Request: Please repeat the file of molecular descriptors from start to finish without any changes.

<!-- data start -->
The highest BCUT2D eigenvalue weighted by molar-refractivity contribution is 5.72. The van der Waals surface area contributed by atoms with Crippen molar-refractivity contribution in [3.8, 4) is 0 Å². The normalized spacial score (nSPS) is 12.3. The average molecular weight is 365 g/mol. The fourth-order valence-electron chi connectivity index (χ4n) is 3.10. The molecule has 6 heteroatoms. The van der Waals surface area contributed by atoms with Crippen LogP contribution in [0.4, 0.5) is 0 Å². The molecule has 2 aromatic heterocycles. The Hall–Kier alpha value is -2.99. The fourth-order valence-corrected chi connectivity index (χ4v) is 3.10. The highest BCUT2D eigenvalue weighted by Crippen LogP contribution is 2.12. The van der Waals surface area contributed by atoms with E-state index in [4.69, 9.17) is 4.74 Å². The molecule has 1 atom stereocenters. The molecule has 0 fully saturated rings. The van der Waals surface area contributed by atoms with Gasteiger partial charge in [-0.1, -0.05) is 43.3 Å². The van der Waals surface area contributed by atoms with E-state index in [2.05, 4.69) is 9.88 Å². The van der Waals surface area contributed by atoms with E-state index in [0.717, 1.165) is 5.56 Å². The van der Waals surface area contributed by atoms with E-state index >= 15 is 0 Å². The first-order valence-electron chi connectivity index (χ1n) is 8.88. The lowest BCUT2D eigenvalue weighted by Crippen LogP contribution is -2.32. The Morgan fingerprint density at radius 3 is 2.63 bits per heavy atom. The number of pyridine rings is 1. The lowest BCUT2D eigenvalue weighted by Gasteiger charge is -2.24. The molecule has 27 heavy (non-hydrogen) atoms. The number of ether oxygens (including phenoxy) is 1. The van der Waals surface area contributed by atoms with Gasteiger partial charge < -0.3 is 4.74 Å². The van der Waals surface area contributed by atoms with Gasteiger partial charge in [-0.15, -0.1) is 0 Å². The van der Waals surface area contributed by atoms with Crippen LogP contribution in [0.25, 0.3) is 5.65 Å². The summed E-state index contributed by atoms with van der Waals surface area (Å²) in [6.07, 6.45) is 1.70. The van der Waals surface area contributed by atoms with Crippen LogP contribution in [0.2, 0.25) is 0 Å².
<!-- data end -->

The highest BCUT2D eigenvalue weighted by molar-refractivity contribution is 5.72. The van der Waals surface area contributed by atoms with Crippen molar-refractivity contribution in [3.8, 4) is 0 Å². The normalized spacial score (nSPS) is 12.3. The average molecular weight is 365 g/mol. The fourth-order valence-electron chi connectivity index (χ4n) is 3.10. The molecule has 6 heteroatoms. The van der Waals surface area contributed by atoms with Crippen LogP contribution in [0.4, 0.5) is 0 Å². The molecule has 2 aromatic heterocycles. The Hall–Kier alpha value is -2.99. The fourth-order valence-corrected chi connectivity index (χ4v) is 3.10. The highest BCUT2D eigenvalue weighted by Crippen LogP contribution is 2.12. The van der Waals surface area contributed by atoms with E-state index in [4.69, 9.17) is 4.74 Å². The molecule has 1 atom stereocenters. The molecule has 0 fully saturated rings. The van der Waals surface area contributed by atoms with Gasteiger partial charge in [-0.1, -0.05) is 43.3 Å². The van der Waals surface area contributed by atoms with E-state index in [2.05, 4.69) is 9.88 Å². The van der Waals surface area contributed by atoms with E-state index in [0.717, 1.165) is 5.56 Å². The van der Waals surface area contributed by atoms with E-state index >= 15 is 0 Å². The first-order valence-electron chi connectivity index (χ1n) is 8.88. The lowest BCUT2D eigenvalue weighted by Crippen LogP contribution is -2.32. The Morgan fingerprint density at radius 3 is 2.63 bits per heavy atom. The number of pyridine rings is 1. The lowest BCUT2D eigenvalue weighted by Gasteiger charge is -2.24. The molecule has 27 heavy (non-hydrogen) atoms. The number of ether oxygens (including phenoxy) is 1. The van der Waals surface area contributed by atoms with Gasteiger partial charge < -0.3 is 4.74 Å². The van der Waals surface area contributed by atoms with Gasteiger partial charge in [-0.15, -0.1) is 0 Å². The van der Waals surface area contributed by atoms with Crippen LogP contribution in [0.25, 0.3) is 5.65 Å². The summed E-state index contributed by atoms with van der Waals surface area (Å²) in [6.07, 6.45) is 1.70. The van der Waals surface area contributed by atoms with Crippen LogP contribution in [0.2, 0.25) is 0 Å².